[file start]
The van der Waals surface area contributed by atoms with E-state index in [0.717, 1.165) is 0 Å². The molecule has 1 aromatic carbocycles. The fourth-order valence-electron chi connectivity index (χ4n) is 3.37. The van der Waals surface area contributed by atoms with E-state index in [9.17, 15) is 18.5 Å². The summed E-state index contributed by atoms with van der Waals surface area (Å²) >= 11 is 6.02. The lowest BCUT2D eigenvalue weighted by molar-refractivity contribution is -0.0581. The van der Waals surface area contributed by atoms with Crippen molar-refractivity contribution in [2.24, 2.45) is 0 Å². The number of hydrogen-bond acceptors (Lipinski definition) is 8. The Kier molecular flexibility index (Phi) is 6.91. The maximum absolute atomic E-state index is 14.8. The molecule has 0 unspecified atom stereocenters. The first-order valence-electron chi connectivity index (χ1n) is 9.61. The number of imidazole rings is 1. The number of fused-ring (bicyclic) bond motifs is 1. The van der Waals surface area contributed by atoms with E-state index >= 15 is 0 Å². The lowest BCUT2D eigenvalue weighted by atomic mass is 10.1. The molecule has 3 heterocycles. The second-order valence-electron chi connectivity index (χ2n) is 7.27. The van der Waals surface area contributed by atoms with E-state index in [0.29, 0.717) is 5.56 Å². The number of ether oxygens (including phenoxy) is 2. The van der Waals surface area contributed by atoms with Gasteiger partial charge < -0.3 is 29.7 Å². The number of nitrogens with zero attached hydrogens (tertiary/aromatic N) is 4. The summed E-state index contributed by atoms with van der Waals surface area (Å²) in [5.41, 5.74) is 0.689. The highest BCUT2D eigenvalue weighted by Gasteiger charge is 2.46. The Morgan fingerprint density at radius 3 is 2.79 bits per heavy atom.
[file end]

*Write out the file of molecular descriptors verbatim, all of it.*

The van der Waals surface area contributed by atoms with E-state index in [0.717, 1.165) is 0 Å². The molecule has 1 aromatic carbocycles. The fourth-order valence-electron chi connectivity index (χ4n) is 3.37. The van der Waals surface area contributed by atoms with E-state index in [9.17, 15) is 18.5 Å². The summed E-state index contributed by atoms with van der Waals surface area (Å²) >= 11 is 6.02. The lowest BCUT2D eigenvalue weighted by molar-refractivity contribution is -0.0581. The van der Waals surface area contributed by atoms with Crippen molar-refractivity contribution in [2.24, 2.45) is 0 Å². The number of hydrogen-bond acceptors (Lipinski definition) is 8. The Kier molecular flexibility index (Phi) is 6.91. The maximum absolute atomic E-state index is 14.8. The molecule has 0 unspecified atom stereocenters. The first-order valence-electron chi connectivity index (χ1n) is 9.61. The number of imidazole rings is 1. The number of fused-ring (bicyclic) bond motifs is 1. The van der Waals surface area contributed by atoms with E-state index >= 15 is 0 Å². The lowest BCUT2D eigenvalue weighted by atomic mass is 10.1. The molecule has 3 heterocycles. The second-order valence-electron chi connectivity index (χ2n) is 7.27. The van der Waals surface area contributed by atoms with E-state index in [0.29, 0.717) is 5.56 Å². The number of ether oxygens (including phenoxy) is 2. The van der Waals surface area contributed by atoms with Gasteiger partial charge < -0.3 is 29.7 Å². The number of nitrogens with zero attached hydrogens (tertiary/aromatic N) is 4. The summed E-state index contributed by atoms with van der Waals surface area (Å²) in [5.41, 5.74) is 0.689. The highest BCUT2D eigenvalue weighted by Gasteiger charge is 2.46. The Morgan fingerprint density at radius 3 is 2.79 bits per heavy atom.